Professor Rolf Reitz is one of the ME department's leading researchers in internal combustion engines and sprays. As a member of the department's Engine Research Center (ERC) , he currently is focusing on developing advanced computer models for fuel injected engines as well as performing engine experiments with a single-cylinder research diesel engines. The experimental results are used to study the effects of fuel injection characteristics on diesel engine soot and nitrogen oxide emissions in addition to providing validation data for the computer models.
Before joining the ME department in 1989, Reitz spent six years at the General Motors Research Laboratories, three years as a research staff member at Princeton University where he earned his PhD, and two years as a research scientist at the Courant Institute of Mathematical Sciences at New York University.
In the ERC , Reitz guides 15 graduate students and several post-doctoral and research staff who are doing both computer and experimental lab work. One of the graduate students, Peter Senecal, has received international publicity for his computer model based on the natural selection theory of evolution. In his model, whose purpose is to come up with the most efficient design for a combustion chamber, he uses a genetic algorithm optimization tool to search for the best designs. Beginning with an initial design, the computer checks its performance, then varies the combustion chamber shape and compares the performance of it with the earlier one. Then it repeats the process until the most efficient design is achieved.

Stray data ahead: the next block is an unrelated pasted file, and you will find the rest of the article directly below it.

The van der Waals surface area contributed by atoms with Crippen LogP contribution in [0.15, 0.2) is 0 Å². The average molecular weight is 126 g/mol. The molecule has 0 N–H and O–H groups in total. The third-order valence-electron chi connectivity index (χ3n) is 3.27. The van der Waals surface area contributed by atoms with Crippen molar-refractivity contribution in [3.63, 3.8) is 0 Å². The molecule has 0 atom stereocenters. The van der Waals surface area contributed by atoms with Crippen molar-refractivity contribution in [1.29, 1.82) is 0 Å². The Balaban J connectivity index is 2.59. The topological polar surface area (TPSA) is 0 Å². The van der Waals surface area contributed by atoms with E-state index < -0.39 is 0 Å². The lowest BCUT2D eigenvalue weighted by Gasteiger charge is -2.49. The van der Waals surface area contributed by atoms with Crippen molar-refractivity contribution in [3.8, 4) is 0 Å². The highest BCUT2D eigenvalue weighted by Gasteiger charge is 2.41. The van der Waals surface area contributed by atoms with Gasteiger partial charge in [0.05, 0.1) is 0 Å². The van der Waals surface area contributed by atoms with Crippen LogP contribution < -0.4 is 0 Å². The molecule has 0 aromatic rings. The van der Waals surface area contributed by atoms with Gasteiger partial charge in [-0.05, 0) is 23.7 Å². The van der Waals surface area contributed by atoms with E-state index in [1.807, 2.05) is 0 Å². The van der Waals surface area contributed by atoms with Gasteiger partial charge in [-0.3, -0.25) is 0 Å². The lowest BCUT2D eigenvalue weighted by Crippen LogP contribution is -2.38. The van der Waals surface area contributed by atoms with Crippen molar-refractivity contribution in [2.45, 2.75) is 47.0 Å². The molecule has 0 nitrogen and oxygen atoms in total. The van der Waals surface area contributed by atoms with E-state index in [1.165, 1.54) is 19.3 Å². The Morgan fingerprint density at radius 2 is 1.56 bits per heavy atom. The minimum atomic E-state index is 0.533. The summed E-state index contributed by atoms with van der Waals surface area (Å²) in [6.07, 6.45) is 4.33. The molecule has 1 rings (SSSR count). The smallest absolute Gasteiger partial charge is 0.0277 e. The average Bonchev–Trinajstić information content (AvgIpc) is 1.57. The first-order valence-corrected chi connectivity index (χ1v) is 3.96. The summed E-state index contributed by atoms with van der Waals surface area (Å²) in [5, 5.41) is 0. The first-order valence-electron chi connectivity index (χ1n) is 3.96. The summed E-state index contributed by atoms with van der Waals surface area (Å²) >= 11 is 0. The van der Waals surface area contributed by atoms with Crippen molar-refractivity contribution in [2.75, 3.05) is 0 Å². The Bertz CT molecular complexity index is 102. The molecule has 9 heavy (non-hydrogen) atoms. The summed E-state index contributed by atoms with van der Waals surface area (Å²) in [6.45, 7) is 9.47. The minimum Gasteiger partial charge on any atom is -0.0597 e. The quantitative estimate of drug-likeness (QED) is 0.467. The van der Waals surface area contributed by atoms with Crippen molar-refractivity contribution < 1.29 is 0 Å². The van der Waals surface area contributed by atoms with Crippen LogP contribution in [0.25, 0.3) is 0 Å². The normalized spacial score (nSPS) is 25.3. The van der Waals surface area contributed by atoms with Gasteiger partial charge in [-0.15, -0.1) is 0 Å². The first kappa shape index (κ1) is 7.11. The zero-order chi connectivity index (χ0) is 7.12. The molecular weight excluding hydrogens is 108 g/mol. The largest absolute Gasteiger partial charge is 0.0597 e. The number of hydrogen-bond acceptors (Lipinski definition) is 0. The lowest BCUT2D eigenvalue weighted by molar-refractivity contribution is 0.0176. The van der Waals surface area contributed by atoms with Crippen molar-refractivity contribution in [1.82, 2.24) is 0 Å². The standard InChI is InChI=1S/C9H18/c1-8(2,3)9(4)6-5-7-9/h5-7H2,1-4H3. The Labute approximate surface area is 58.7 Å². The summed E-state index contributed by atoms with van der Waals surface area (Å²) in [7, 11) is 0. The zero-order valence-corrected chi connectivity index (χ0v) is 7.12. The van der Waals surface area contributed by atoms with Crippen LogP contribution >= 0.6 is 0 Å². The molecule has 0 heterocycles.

Reitz says that his computer and experimental research are closely tied; the students work together. "I'm also excited about our experimental work to verify our computer models. One of our projects works with prototype fuel injection systems to improve engine performance by injecting fuel in multiple pulses at high pressure. We're using both a Caterpillar truck engine and a small Fiat automotive engine." He is pleased that Caterpillar has decided to send two of its employees to work with him for a year to accelerate the pace of developing this technology.
In recognition of his contributions to the
department and to the university, Professor
was named Wisconsin Distinguished Professor in 1999. He is a consultant to industry and is a member of the Combustion Institute and is a Fellow of the Society of Automotive Engineers. He also serves as chairman of the Institute of Liquid Atomization and Spraying Systems and is editor and co-founder of the
International Journal of Engine Research.
ME Newsletter is a periodic publication of the University of
Wisconsin-Madison, Department of Mechanical Engineering. Correspondence should be sent to the address below.
Editor: Gail Gawenda
Designer: Lynda Litzkow
SPRING 2001 Contents